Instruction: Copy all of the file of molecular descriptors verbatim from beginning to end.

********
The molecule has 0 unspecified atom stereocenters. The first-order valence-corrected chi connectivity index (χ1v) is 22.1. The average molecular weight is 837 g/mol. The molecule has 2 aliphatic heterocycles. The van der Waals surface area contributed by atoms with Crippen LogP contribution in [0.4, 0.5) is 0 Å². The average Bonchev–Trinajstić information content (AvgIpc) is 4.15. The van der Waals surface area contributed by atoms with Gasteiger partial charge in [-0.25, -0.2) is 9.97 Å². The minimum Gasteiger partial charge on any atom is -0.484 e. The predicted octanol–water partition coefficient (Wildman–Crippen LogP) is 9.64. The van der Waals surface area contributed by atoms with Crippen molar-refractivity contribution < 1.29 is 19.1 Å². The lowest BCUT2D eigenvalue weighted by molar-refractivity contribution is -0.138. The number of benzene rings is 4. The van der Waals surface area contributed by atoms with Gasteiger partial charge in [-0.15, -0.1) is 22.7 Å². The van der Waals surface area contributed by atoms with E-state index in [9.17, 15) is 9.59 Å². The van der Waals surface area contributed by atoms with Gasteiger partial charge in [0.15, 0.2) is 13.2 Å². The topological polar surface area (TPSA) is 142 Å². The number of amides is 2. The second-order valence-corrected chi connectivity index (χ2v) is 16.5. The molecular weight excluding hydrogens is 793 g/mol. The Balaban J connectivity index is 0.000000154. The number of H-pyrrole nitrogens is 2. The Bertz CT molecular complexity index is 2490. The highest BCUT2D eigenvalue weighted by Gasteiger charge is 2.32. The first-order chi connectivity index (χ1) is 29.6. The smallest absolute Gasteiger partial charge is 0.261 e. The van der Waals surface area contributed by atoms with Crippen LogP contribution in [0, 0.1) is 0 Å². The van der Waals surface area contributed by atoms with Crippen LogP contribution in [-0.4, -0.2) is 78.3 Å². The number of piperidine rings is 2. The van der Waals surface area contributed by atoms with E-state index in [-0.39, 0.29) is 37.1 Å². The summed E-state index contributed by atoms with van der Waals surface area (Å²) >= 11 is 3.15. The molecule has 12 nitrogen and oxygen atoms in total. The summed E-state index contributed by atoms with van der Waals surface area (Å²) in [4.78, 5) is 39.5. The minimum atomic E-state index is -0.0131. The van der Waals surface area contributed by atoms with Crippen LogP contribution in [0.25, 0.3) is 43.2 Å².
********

The molecule has 0 unspecified atom stereocenters. The first-order valence-corrected chi connectivity index (χ1v) is 22.1. The average molecular weight is 837 g/mol. The molecule has 2 aliphatic heterocycles. The van der Waals surface area contributed by atoms with Crippen LogP contribution in [0.4, 0.5) is 0 Å². The average Bonchev–Trinajstić information content (AvgIpc) is 4.15. The van der Waals surface area contributed by atoms with Gasteiger partial charge in [-0.25, -0.2) is 9.97 Å². The minimum Gasteiger partial charge on any atom is -0.484 e. The predicted octanol–water partition coefficient (Wildman–Crippen LogP) is 9.64. The van der Waals surface area contributed by atoms with Crippen molar-refractivity contribution < 1.29 is 19.1 Å². The lowest BCUT2D eigenvalue weighted by molar-refractivity contribution is -0.138. The number of benzene rings is 4. The van der Waals surface area contributed by atoms with Gasteiger partial charge in [-0.15, -0.1) is 22.7 Å². The van der Waals surface area contributed by atoms with E-state index in [9.17, 15) is 9.59 Å². The van der Waals surface area contributed by atoms with Gasteiger partial charge in [0.15, 0.2) is 13.2 Å². The topological polar surface area (TPSA) is 142 Å². The number of amides is 2. The second-order valence-corrected chi connectivity index (χ2v) is 16.5. The molecular weight excluding hydrogens is 793 g/mol. The Balaban J connectivity index is 0.000000154. The number of H-pyrrole nitrogens is 2. The Bertz CT molecular complexity index is 2490. The highest BCUT2D eigenvalue weighted by Gasteiger charge is 2.32. The first-order chi connectivity index (χ1) is 29.6. The smallest absolute Gasteiger partial charge is 0.261 e. The van der Waals surface area contributed by atoms with Crippen LogP contribution in [0, 0.1) is 0 Å². The van der Waals surface area contributed by atoms with Crippen LogP contribution in [-0.4, -0.2) is 78.3 Å². The number of piperidine rings is 2. The van der Waals surface area contributed by atoms with E-state index in [-0.39, 0.29) is 37.1 Å². The summed E-state index contributed by atoms with van der Waals surface area (Å²) >= 11 is 3.15. The molecule has 12 nitrogen and oxygen atoms in total. The summed E-state index contributed by atoms with van der Waals surface area (Å²) in [4.78, 5) is 39.5. The minimum atomic E-state index is -0.0131. The van der Waals surface area contributed by atoms with Crippen LogP contribution in [0.25, 0.3) is 43.2 Å².